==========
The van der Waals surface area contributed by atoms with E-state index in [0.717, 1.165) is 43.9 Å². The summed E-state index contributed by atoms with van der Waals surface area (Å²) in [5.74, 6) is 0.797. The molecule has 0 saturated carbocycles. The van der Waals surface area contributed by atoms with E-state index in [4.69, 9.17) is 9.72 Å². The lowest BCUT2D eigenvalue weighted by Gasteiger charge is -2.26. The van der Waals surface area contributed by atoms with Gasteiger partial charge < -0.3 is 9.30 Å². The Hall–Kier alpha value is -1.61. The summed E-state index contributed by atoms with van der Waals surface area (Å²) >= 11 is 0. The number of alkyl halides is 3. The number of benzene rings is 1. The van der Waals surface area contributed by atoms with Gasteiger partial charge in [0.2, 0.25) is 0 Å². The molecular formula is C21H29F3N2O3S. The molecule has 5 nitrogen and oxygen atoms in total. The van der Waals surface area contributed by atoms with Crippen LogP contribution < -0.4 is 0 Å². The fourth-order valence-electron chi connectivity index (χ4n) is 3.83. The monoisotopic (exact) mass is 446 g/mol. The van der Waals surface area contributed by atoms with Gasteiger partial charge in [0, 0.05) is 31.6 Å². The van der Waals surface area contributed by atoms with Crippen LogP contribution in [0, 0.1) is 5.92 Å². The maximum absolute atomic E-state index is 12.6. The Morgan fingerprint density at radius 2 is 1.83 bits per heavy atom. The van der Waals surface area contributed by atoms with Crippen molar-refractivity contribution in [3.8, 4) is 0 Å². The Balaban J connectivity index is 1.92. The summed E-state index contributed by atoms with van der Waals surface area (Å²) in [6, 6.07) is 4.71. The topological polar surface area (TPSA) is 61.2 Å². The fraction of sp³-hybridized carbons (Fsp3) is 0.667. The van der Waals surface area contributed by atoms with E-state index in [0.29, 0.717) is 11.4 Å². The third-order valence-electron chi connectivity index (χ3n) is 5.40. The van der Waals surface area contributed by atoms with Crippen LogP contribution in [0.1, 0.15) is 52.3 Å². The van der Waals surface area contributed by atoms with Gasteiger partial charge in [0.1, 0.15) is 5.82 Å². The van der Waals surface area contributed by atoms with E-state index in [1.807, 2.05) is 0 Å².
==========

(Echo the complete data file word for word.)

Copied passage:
The van der Waals surface area contributed by atoms with E-state index in [0.717, 1.165) is 43.9 Å². The summed E-state index contributed by atoms with van der Waals surface area (Å²) in [5.74, 6) is 0.797. The molecule has 0 saturated carbocycles. The van der Waals surface area contributed by atoms with E-state index in [4.69, 9.17) is 9.72 Å². The lowest BCUT2D eigenvalue weighted by Gasteiger charge is -2.26. The van der Waals surface area contributed by atoms with Gasteiger partial charge < -0.3 is 9.30 Å². The Hall–Kier alpha value is -1.61. The summed E-state index contributed by atoms with van der Waals surface area (Å²) >= 11 is 0. The number of alkyl halides is 3. The number of benzene rings is 1. The van der Waals surface area contributed by atoms with Gasteiger partial charge in [0.2, 0.25) is 0 Å². The molecular formula is C21H29F3N2O3S. The molecule has 5 nitrogen and oxygen atoms in total. The van der Waals surface area contributed by atoms with Crippen LogP contribution < -0.4 is 0 Å². The fourth-order valence-electron chi connectivity index (χ4n) is 3.83. The monoisotopic (exact) mass is 446 g/mol. The van der Waals surface area contributed by atoms with Gasteiger partial charge in [0, 0.05) is 31.6 Å². The van der Waals surface area contributed by atoms with Crippen LogP contribution in [0, 0.1) is 5.92 Å². The maximum absolute atomic E-state index is 12.6. The Morgan fingerprint density at radius 2 is 1.83 bits per heavy atom. The van der Waals surface area contributed by atoms with Crippen molar-refractivity contribution in [3.8, 4) is 0 Å². The Balaban J connectivity index is 1.92. The summed E-state index contributed by atoms with van der Waals surface area (Å²) in [6, 6.07) is 4.71. The topological polar surface area (TPSA) is 61.2 Å². The fraction of sp³-hybridized carbons (Fsp3) is 0.667. The van der Waals surface area contributed by atoms with E-state index in [0.29, 0.717) is 11.4 Å². The third-order valence-electron chi connectivity index (χ3n) is 5.40. The van der Waals surface area contributed by atoms with Crippen LogP contribution in [0.1, 0.15) is 52.3 Å². The van der Waals surface area contributed by atoms with Gasteiger partial charge in [0.1, 0.15) is 5.82 Å². The van der Waals surface area contributed by atoms with E-state index in [1.807, 2.05) is 0 Å².